'Huge majority opposes one-state solution between Israel, Palestinians'

80% of Israeli Jews don't believe a Palestinian state will be created soon

February 16, 2017 18:05
3 minute read.
Netanyahu Abbas

PM Netanyahu and President of the Palestinian Authority Mahmoud Abbas in Washington, 2010. (photo credit: GPO)


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In what can be seen as a memo to US President Donald Trump, a poll released Thursday at a Jerusalem press conference found that a massive majority of Israeli Jews and Palestinians oppose a one-state solution to the Israeli-Palestinian conflict.

“Palestinian-Israeli Pulse: A Joint Poll” was conducted by the Tami Steinmetz Center for Peace Research at Tel Aviv University and the Palestinian Center for Policy and Survey Research in Ramallah, with funding from the European Union. Its findings were presented at a press conference by pollsters Dr. Khalil Shikaki of the Palestinian Center and the Steinmetz Center’s Dr. Dahlia Scheindlin.

Trump indicated no preference for a two- or one-state solution at his White House press conference on Wednesday with Prime Minister Benjamin Netanyahu. But the poll found that the preference of the relevant parties to the deal he is seeking is clear.

The joint poll sought to ascertain the current level of support for the idea of a one-state solution “by which Palestinians and Jews will be citizens of the same state and enjoy equal rights.”

Support for the idea was high among Israeli Arabs, standing at 56%. But only 36% of Palestinians and 19% of Israeli Jews said they support it. Support among Israeli Jews was higher among Judea and Samaria residents, 26%.

When Israeli Jews were asked if they are for or against the annexation of the West Bank without granting the Palestinians full citizen rights, twothirds said they were against and only 31% said they supported it. Forty-six percent of Judea and Samaria residents supported annexation without full rights for Palestinians and 45% opposed it.

The pollsters also sought to assess the level of support for the idea of a confederation between Israel and a state of Palestine, whereby citizens of one country would be free to reside in the territory of the other, live under its own laws and where the two states jointly decide on matters of political, security and economic policy.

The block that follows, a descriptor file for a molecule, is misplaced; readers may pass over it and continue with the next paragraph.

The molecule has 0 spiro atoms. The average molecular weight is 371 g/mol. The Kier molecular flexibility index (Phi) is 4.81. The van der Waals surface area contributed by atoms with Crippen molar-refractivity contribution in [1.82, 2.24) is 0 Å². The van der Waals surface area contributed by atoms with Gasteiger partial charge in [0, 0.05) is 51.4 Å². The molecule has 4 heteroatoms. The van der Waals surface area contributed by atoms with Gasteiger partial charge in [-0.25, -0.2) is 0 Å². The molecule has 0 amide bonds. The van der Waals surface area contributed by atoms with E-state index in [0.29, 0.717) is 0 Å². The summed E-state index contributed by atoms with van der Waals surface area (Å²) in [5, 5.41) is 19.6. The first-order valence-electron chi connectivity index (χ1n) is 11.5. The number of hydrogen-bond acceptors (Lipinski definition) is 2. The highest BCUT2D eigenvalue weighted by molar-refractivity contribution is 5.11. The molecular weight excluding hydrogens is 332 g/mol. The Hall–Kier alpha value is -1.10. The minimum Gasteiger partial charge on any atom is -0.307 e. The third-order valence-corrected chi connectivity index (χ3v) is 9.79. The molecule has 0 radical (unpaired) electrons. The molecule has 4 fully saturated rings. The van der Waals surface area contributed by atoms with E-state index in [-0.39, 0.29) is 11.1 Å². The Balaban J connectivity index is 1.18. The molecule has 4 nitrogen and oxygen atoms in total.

Like with the one-state solution, support for the confederation idea was highest among Israeli Arabs, 74%. The idea was supported by only 34% of Palestinians and just 20% of Israeli Jews.

The two-state solution is supported by a majority of Israelis, including 50% among Jews and 82% among Arabs.

But among Palestinians, only 44% supported what is known as the two-state solution in a general question testing the concept without giving specific details about an agreement.

In a similar survey by the same pollsters six months ago, 59% of Israelis (53% among Jews and 87% among Arabs) and 51% of Palestinians supported that solution, which had the backing of 71% of Israelis and 57% of Palestinians as recently as 2010.

Wide majorities reported being skeptical about the implementation of such a solution. More than 80% of Israeli Jews and 72% of Palestinians said they do not believe a Palestinian state will be established in the next five years.

Support for a detailed permanent agreement package, one based on previous rounds of negotiations, is lower than the backing for the two-state solution.

Only 42% of Palestinians, 41% of Israeli Jews, and 88% of Israeli Arabs support a peace agreement package based on what was offered in the past.

The package is comprised of: a demilitarized Palestinian state; an Israeli withdrawal to the Green Line with equal territorial exchanges; a family unification in Israel of some 100,000 Palestinian refugees; west Jerusalem as the capital of Israel; east Jerusalem as the capital of Palestine; the Jewish Quarter and the Western Wall under Israeli sovereignty; the Muslim and Christian quarters and the Temple Mount under Palestinian sovereignty; and the end of the conflict and claims.

One-quarter to one-third of Israelis and Palestinians who oppose the permanent agreement package would be willing to reconsider their opposition to the peace deal if it was accompanied by incentives for the Israeli public, like a peace agreement with all Arab states, and an Israeli acceptance of elements of the Arab Peace Initiative, for the Palestinian public.

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